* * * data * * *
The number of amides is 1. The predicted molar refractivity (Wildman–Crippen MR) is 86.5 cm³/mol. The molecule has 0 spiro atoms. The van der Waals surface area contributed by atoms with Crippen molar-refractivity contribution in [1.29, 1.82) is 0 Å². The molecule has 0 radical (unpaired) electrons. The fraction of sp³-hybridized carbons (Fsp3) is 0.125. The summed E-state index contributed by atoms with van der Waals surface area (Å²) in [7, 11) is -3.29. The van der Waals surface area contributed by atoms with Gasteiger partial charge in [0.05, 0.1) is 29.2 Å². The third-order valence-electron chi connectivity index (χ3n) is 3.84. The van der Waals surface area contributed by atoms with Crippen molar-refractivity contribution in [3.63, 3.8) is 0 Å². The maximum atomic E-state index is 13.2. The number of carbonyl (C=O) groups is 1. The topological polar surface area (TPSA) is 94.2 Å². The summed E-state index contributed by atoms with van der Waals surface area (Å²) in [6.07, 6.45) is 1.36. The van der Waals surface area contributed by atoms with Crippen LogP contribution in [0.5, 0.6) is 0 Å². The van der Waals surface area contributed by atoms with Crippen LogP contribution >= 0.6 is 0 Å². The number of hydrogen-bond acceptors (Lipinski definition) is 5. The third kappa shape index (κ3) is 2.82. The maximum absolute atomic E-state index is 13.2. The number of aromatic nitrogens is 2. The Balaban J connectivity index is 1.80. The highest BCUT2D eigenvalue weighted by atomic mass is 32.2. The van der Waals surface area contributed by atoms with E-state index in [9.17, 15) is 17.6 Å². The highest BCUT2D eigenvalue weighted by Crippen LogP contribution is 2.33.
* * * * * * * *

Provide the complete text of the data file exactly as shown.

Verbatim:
The number of amides is 1. The predicted molar refractivity (Wildman–Crippen MR) is 86.5 cm³/mol. The molecule has 0 spiro atoms. The van der Waals surface area contributed by atoms with Crippen molar-refractivity contribution in [1.29, 1.82) is 0 Å². The molecule has 0 radical (unpaired) electrons. The fraction of sp³-hybridized carbons (Fsp3) is 0.125. The summed E-state index contributed by atoms with van der Waals surface area (Å²) in [7, 11) is -3.29. The van der Waals surface area contributed by atoms with Gasteiger partial charge in [0.05, 0.1) is 29.2 Å². The third-order valence-electron chi connectivity index (χ3n) is 3.84. The van der Waals surface area contributed by atoms with Crippen molar-refractivity contribution in [3.63, 3.8) is 0 Å². The maximum atomic E-state index is 13.2. The number of carbonyl (C=O) groups is 1. The topological polar surface area (TPSA) is 94.2 Å². The summed E-state index contributed by atoms with van der Waals surface area (Å²) in [6.07, 6.45) is 1.36. The van der Waals surface area contributed by atoms with Crippen LogP contribution in [0.5, 0.6) is 0 Å². The van der Waals surface area contributed by atoms with Crippen LogP contribution >= 0.6 is 0 Å². The number of hydrogen-bond acceptors (Lipinski definition) is 5. The third kappa shape index (κ3) is 2.82. The maximum absolute atomic E-state index is 13.2. The number of aromatic nitrogens is 2. The Balaban J connectivity index is 1.80. The highest BCUT2D eigenvalue weighted by atomic mass is 32.2. The van der Waals surface area contributed by atoms with E-state index in [9.17, 15) is 17.6 Å². The highest BCUT2D eigenvalue weighted by Crippen LogP contribution is 2.33.